Some Movement on Health Care Legislation Possible

Some Movement on Health Care Legislation Possible

Town hall meetings may have changed things.

Senator Chuck Grassley, R-Iowa, says the outpouring of anger at town hall meetings this month has fundamentally altered the nature of the health-care debate and convinced him that lawmakers should consider drastically scaling back the scope of the effort. Grassley says the public has rejected the far-reaching proposals Democrats have put on the table, viewing them as overly expensive precursors to a government takeover of health care.


"People are signaling that we ought to slow up and find out where we are and don't spend so much money and don't get us so far into debt," said Grassley. The ranking member of the Senate Finance Committee, Grassley hopes the panel can draft a better, less costly plan capable of winning broad support from Democrats and Republicans.


There may be some movement in the health care overhaul legislative package. Overnight, the "Gang of Six", led by Grassley, were to hold a conference call to discuss the issues. This development came as it was learned that the Obama administration is considering splitting the health care overhaul package into two pieces. This means passing more contentious provisions, including those that would create a government-run health plan, under a congressional procedure known as budget reconciliation that would make them immune to a filibuster in the Senate.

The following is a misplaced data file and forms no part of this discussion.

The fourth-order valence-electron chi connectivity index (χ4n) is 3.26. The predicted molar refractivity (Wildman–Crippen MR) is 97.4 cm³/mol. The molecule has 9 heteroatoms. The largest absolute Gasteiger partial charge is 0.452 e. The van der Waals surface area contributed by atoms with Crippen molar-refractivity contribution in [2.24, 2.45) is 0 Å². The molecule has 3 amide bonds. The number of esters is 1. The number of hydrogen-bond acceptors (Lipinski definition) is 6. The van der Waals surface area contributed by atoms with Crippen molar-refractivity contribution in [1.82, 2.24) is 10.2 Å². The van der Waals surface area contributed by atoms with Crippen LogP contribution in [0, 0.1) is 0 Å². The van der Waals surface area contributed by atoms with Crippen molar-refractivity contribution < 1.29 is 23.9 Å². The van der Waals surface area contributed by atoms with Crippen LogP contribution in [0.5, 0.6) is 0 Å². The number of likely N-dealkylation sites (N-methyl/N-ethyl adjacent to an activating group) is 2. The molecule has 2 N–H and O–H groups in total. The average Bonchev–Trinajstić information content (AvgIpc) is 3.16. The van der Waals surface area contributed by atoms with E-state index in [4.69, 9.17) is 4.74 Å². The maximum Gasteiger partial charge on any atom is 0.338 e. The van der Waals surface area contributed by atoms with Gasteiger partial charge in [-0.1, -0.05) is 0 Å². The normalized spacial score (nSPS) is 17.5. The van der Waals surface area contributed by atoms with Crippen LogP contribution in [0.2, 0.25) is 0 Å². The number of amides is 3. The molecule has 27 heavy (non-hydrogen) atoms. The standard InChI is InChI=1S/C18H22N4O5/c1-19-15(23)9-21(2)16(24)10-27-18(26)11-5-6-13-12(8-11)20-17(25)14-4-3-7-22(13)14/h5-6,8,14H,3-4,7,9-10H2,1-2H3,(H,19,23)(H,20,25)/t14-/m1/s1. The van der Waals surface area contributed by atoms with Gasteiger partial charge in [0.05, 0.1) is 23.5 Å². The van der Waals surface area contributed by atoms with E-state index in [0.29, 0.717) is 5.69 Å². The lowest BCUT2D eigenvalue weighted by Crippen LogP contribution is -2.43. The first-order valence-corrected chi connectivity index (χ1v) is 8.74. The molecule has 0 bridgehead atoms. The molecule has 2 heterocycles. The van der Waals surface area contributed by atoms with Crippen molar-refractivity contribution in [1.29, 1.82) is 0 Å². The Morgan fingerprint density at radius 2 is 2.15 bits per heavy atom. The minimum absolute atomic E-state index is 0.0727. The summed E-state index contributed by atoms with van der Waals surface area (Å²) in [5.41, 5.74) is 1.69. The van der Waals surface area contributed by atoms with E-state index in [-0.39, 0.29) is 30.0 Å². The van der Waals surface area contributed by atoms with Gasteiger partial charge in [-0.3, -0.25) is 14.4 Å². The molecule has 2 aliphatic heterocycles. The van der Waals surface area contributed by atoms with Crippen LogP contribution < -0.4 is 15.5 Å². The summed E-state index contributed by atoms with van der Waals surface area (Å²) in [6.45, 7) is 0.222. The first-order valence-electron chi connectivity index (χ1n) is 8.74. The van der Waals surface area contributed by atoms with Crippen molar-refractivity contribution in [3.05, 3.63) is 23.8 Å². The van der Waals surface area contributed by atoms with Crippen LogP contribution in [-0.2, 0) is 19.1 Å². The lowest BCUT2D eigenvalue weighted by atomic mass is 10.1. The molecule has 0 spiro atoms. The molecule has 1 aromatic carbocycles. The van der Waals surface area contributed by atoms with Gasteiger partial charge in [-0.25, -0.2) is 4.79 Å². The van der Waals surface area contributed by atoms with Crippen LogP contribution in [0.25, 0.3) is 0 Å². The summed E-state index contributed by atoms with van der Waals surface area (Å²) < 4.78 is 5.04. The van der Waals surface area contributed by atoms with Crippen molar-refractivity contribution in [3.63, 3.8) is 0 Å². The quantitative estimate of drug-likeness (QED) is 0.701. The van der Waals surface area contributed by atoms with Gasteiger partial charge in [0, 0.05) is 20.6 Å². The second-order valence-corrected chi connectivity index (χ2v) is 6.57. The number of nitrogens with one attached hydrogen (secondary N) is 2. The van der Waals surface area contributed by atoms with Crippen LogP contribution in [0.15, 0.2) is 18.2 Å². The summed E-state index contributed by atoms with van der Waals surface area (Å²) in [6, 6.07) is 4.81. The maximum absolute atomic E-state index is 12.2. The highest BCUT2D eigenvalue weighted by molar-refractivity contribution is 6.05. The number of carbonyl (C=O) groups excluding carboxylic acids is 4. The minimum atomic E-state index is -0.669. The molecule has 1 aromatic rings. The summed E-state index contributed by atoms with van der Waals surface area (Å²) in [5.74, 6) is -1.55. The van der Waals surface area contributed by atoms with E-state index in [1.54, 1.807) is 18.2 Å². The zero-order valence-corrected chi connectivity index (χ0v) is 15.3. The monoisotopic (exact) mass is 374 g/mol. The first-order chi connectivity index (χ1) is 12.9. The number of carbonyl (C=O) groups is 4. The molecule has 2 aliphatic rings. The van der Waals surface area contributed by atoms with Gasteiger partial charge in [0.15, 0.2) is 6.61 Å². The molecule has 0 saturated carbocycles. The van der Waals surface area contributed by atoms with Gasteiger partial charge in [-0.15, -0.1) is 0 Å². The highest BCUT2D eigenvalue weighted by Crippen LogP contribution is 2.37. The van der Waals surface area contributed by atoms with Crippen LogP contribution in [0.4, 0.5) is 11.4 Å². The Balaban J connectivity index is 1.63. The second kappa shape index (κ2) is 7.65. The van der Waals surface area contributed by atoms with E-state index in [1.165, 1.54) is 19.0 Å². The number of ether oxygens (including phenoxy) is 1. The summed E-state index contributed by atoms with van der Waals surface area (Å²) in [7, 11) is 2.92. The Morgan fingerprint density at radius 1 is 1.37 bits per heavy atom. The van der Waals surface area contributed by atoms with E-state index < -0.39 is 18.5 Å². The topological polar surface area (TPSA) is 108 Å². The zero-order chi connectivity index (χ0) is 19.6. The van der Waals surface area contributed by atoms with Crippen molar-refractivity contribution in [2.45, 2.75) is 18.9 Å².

Word out of Washington is that the White House is increasingly comfortable with a strategy that could push some aspects of an overhaul through the Senate without Republican votes. Under one scenario, Senate Democratic leaders could break off provisions that enjoy bipartisan support, including new regulations barring insurers from denying coverage based on medical conditions and placing caps on some out-of-pocket expenses.


Senate leaders could then try to package more contentious provisions, including ones dealing with a public plan to compete with private insurers and tax increases to finance an overhaul, into a separate measure they would try to pass using the reconciliation process. Reconciliation bills can pass the Senate with a simple majority instead of the 60 votes needed to thwart blocking tactics by the opposition.

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